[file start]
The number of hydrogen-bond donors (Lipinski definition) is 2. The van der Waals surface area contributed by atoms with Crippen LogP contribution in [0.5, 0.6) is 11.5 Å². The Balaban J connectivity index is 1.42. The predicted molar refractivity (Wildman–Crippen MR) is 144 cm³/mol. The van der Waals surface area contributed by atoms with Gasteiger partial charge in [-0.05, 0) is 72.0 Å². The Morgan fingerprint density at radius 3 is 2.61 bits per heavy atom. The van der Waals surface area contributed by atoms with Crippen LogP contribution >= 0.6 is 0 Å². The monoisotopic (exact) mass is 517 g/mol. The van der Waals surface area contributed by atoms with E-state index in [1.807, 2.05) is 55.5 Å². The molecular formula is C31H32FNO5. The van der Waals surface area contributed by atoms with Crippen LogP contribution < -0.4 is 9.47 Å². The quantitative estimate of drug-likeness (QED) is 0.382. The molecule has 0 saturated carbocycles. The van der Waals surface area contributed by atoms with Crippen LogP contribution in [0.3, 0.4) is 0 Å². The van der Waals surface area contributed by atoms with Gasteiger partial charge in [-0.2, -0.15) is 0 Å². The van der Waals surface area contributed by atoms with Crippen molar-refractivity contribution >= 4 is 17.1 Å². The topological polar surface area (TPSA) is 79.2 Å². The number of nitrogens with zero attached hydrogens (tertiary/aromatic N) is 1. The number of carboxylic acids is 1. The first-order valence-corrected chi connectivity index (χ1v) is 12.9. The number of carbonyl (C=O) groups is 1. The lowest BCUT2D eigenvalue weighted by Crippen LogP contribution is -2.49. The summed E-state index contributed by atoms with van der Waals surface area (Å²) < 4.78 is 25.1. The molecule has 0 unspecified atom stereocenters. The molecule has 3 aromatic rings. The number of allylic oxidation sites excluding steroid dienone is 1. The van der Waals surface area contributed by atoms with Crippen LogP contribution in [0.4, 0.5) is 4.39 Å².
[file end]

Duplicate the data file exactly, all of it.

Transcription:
The number of hydrogen-bond donors (Lipinski definition) is 2. The van der Waals surface area contributed by atoms with Crippen LogP contribution in [0.5, 0.6) is 11.5 Å². The Balaban J connectivity index is 1.42. The predicted molar refractivity (Wildman–Crippen MR) is 144 cm³/mol. The van der Waals surface area contributed by atoms with Gasteiger partial charge in [-0.05, 0) is 72.0 Å². The Morgan fingerprint density at radius 3 is 2.61 bits per heavy atom. The van der Waals surface area contributed by atoms with Crippen LogP contribution >= 0.6 is 0 Å². The monoisotopic (exact) mass is 517 g/mol. The van der Waals surface area contributed by atoms with E-state index in [1.807, 2.05) is 55.5 Å². The molecular formula is C31H32FNO5. The van der Waals surface area contributed by atoms with Crippen LogP contribution < -0.4 is 9.47 Å². The quantitative estimate of drug-likeness (QED) is 0.382. The molecule has 0 saturated carbocycles. The van der Waals surface area contributed by atoms with Crippen LogP contribution in [0.3, 0.4) is 0 Å². The van der Waals surface area contributed by atoms with Gasteiger partial charge in [-0.2, -0.15) is 0 Å². The van der Waals surface area contributed by atoms with Crippen molar-refractivity contribution >= 4 is 17.1 Å². The topological polar surface area (TPSA) is 79.2 Å². The number of nitrogens with zero attached hydrogens (tertiary/aromatic N) is 1. The number of carboxylic acids is 1. The first-order valence-corrected chi connectivity index (χ1v) is 12.9. The number of carbonyl (C=O) groups is 1. The lowest BCUT2D eigenvalue weighted by Crippen LogP contribution is -2.49. The summed E-state index contributed by atoms with van der Waals surface area (Å²) < 4.78 is 25.1. The molecule has 0 unspecified atom stereocenters. The molecule has 3 aromatic rings. The number of allylic oxidation sites excluding steroid dienone is 1. The van der Waals surface area contributed by atoms with Crippen LogP contribution in [0.4, 0.5) is 4.39 Å².